VBI’s idea for a pan-coronavirus vaccine is deceptively simple: it plans to train the immune system to be able to recognize a specific part of the virus that exists even on coronaviruses that humans haven’t encountered before. All coronaviruses have a spike protein that is used to enter cells; these proteins create the protruding crown-shape appearance for which the virus is named. “Think of each of those spike proteins as a color,” says David Anderson, chief scientific officer at VBI. You can make antibodies see blue, yellow and red, he says, but you can also “teach the immune system to see something that’s slightly between the blue and yellow, and now you have antibodies that see green.” 

In other words, instead of looking for the exact spike protein that signals a specific coronavirus infection in the body, VBI wants to teach the immune system to be on the lookout for any similar spike protein. “Instead of having a very targeted approach, we’re trying to broaden it,” Anderson says. “There’s ample data out there that says the virus will find a way to mutate,” he continues, and the company also plans to catch it in the event it tries to disguise itself. So far it looks like their approach might work — in animal testing, the company immunized animals with their pan-coronavirus vaccine and looked to see if these antibodies would recognize a betacoronavirus that they hadn’t seen before. Its researchers  chose human coronavirus OC43, the cause of many common colds. Were the new antibodies able to identify it as an infection? “The answer was yes,” says Anderson.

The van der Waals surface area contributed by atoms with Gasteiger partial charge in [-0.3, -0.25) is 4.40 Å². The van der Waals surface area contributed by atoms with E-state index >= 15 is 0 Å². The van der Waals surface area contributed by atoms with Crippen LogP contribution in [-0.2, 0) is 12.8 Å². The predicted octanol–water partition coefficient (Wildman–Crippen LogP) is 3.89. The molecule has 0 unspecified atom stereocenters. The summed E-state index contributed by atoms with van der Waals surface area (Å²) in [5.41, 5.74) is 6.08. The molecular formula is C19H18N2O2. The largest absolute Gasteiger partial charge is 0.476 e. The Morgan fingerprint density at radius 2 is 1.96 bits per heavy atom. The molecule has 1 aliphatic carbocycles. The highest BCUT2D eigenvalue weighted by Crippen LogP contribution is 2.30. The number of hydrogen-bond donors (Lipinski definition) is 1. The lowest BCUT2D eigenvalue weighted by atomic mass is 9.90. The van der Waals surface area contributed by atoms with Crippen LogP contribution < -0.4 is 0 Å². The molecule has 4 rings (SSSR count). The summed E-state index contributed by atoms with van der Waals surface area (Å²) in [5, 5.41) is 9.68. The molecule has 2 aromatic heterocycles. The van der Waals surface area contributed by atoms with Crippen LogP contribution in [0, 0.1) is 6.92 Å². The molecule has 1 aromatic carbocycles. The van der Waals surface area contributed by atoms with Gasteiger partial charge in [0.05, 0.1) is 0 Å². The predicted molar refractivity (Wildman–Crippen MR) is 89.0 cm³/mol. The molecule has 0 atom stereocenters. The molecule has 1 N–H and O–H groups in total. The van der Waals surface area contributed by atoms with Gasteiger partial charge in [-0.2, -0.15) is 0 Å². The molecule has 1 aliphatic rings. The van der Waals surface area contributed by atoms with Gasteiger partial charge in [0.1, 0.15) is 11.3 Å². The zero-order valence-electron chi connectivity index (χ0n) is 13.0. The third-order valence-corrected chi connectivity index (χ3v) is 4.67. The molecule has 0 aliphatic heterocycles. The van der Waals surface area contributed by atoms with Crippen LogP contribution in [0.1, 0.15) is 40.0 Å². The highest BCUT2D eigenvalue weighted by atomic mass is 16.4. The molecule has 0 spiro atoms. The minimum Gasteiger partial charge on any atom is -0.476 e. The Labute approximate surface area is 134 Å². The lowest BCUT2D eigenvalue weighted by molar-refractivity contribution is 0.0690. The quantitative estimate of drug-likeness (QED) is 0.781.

Other companies around the world are also looking for a pan-coronavirus vaccine using different techniques. At Emeryville, CA-based Gritstone, the researchers are focused on not only activating antibodies, but also other parts of the immune system. “If you want to think about a true pan-coronavirus vaccine, you have to go after T-cell immunity,” says CEO Andrew Allen. Canada-based Entos Pharmaceuticals is developing a DNA-based vaccine to protect against all Covid-19 variants. And France-based Osivax is leaving the spike protein alone and targeting a different part of the coronavirus cell, the nucleocapsid, which the company hopes is less prone to mutating.